Google, headquartered in California, is hugely disappointed by the state’s action. “If every state is left to go its own way without a unified approach, operating self-driving cars across state boundaries would be an unworkable solution and one that will significantly hinder .. the eventual deployment of autonomous vehicles,” Urmson emphasized before the committee. Urmson, in fact, believes that many federal safety standards are, in the face of superior self-driving technology, useless. For example, he maintains in his testimony that autonomous technology would end the need for a rearview mirror and other requirements though there seems to be no mention of just how autonomous tech would do this.
Some wonder whether Urmson’s rather quick appearance before the Senate panel may be Google’s way of forcing the issue before regulators show that autonomous tech may not be all that it is proposed to be. Driving this suspicion is an accident last month in Mountain View, Calif., where a Lexus 350h, part of Google’s vaunted, crash-free test fleet, smashed into a city bus. It seems that Google’s software engine decided that it was the bus’ turn to yield for the Googlemobile as it sought to enter traffic. Perhaps it was because the software didn’t recognize a simple item like yielding the right of way that the vehicle made the decision (not the driver) to challenge the much larger municipal vehicle, with the almost-inevitable result, an accident.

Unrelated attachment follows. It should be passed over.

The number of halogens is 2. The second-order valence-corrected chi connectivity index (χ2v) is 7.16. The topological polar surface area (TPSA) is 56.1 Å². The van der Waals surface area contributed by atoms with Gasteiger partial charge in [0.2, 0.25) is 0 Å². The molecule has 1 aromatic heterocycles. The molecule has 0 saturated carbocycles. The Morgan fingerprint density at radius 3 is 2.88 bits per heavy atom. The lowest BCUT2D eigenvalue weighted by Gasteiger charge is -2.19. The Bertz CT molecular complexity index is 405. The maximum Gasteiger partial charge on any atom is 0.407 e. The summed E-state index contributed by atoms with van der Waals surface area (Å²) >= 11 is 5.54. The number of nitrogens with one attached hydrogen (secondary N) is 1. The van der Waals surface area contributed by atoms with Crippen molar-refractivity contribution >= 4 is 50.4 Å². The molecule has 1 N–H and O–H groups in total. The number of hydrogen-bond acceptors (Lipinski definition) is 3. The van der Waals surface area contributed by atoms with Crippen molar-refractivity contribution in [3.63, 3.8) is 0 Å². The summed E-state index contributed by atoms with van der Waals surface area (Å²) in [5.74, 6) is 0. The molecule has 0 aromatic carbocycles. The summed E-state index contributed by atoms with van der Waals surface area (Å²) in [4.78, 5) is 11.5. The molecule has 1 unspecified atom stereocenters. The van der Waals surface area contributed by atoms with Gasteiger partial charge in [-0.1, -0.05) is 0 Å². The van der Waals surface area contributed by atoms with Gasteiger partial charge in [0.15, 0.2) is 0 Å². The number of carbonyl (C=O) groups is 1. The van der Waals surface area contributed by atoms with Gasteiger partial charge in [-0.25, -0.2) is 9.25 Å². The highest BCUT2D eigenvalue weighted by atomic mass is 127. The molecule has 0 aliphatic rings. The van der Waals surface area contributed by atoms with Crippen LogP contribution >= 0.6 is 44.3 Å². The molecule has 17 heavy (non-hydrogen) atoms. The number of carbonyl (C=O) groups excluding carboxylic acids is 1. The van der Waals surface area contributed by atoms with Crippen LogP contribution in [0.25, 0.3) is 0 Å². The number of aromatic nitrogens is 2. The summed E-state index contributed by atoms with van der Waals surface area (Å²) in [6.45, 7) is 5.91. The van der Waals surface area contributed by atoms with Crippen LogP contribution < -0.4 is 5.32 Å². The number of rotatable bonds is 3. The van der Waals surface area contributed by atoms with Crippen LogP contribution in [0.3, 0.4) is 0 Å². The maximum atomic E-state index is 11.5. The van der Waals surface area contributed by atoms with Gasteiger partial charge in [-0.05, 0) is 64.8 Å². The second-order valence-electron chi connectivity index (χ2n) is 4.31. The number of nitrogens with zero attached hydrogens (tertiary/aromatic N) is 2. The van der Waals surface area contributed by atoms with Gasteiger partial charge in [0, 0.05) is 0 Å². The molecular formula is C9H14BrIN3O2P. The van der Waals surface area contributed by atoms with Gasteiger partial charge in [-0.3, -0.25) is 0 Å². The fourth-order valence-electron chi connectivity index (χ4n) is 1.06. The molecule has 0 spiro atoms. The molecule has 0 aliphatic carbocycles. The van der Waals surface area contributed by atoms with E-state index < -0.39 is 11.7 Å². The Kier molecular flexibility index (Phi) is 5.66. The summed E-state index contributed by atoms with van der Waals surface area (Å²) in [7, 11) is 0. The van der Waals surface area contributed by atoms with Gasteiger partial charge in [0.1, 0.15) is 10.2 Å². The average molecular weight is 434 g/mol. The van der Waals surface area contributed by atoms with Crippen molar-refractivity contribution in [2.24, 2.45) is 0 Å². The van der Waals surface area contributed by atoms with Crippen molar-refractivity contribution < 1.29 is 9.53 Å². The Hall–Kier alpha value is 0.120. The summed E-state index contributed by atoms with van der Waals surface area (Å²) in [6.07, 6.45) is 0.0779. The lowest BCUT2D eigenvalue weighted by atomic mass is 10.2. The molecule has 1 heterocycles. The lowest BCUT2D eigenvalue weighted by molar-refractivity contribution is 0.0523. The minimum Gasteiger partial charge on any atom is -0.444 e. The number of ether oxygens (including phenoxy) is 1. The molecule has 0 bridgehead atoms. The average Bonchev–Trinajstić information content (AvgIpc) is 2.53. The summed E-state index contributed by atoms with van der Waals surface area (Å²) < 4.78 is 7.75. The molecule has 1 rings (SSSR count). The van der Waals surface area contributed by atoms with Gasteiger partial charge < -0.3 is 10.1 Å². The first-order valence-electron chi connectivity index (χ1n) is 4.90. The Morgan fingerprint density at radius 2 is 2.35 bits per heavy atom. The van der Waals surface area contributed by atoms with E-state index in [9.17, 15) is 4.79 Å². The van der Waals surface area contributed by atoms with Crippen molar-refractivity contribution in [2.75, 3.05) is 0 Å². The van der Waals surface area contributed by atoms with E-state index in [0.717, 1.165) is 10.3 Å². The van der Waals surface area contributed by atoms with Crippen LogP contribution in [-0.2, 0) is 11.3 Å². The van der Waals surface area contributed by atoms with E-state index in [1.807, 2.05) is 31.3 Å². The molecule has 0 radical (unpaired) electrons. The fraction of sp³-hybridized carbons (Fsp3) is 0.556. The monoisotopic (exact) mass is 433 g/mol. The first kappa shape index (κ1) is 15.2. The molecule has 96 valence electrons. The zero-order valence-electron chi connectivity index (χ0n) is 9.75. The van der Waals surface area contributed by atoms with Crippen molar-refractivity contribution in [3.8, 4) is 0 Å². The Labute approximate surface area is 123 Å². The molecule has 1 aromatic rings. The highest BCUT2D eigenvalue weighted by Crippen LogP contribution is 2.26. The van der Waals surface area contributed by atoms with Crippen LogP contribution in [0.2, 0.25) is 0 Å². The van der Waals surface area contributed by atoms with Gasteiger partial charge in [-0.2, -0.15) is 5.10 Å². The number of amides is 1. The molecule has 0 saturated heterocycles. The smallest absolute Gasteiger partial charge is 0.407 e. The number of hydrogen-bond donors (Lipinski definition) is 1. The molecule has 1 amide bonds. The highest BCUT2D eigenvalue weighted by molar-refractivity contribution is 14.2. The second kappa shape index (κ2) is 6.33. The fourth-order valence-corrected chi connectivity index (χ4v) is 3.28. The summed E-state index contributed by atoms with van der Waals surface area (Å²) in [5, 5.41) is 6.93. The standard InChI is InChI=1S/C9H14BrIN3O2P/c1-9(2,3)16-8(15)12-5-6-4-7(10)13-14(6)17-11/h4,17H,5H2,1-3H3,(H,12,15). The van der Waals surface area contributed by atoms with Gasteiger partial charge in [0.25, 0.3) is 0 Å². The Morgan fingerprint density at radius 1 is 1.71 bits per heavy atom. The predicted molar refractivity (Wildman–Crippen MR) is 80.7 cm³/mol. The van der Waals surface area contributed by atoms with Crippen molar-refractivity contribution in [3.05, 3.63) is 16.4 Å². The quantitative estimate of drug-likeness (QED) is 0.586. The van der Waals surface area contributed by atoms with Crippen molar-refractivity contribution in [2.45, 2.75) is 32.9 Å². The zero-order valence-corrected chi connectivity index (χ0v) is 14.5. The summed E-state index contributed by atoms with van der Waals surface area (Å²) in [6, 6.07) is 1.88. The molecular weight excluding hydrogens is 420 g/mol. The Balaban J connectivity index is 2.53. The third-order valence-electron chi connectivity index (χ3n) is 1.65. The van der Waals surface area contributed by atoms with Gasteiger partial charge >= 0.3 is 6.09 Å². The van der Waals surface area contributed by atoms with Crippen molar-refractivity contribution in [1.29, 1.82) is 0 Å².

Google’s test mule, traveling quite slowly and expecting the bigger bus to yield struck the side of the bus. There was no report of injury, and no agency has yet assessed fault. For a bit, it looked as though Google might have succeeded with its ploy of accepting minimal responsibility for the crash, while heaping blame on the oncoming vehicle. However, that plan failed when NHTSA Administrator Mark Rosekind Friday said the agency would look into the accident. Google’s stance, by the way, in the wake of the crash is that it has fixed the software glitch that allowed the accident in the first place, and now its fleet of self-driving vehicles is set to go and face oncoming traffic.
In all of Google’s maneuvering, it is not that it hasn’t achieved a degree of success. In January, for example, NHTSA said it might waive some rules to allow more driverless cars on the roads as part of an effort to move things ahead. Also, NHTSA said software-controlled intelligent engines could be considered drivers for testing purposes, lowering another barrier.
Back-tracking, the agency scaled the race to the autonomous car back considerably Friday when it recognized that while it would be easy to approve a self-driving vehicle that met current rules, there are significant legal hurdles to overcome before cars could appear without steering wheels. NHTSA, at the same time, said it would be writing new standards for self-driving cars within six months, not the result Google had been hoping for. Indeed, it was to tell the Senate today that new rules are needed soon as it wants to offer fully autonomous vehicles on the roads quickly.
Information for this story came from Reuters and Automotive News.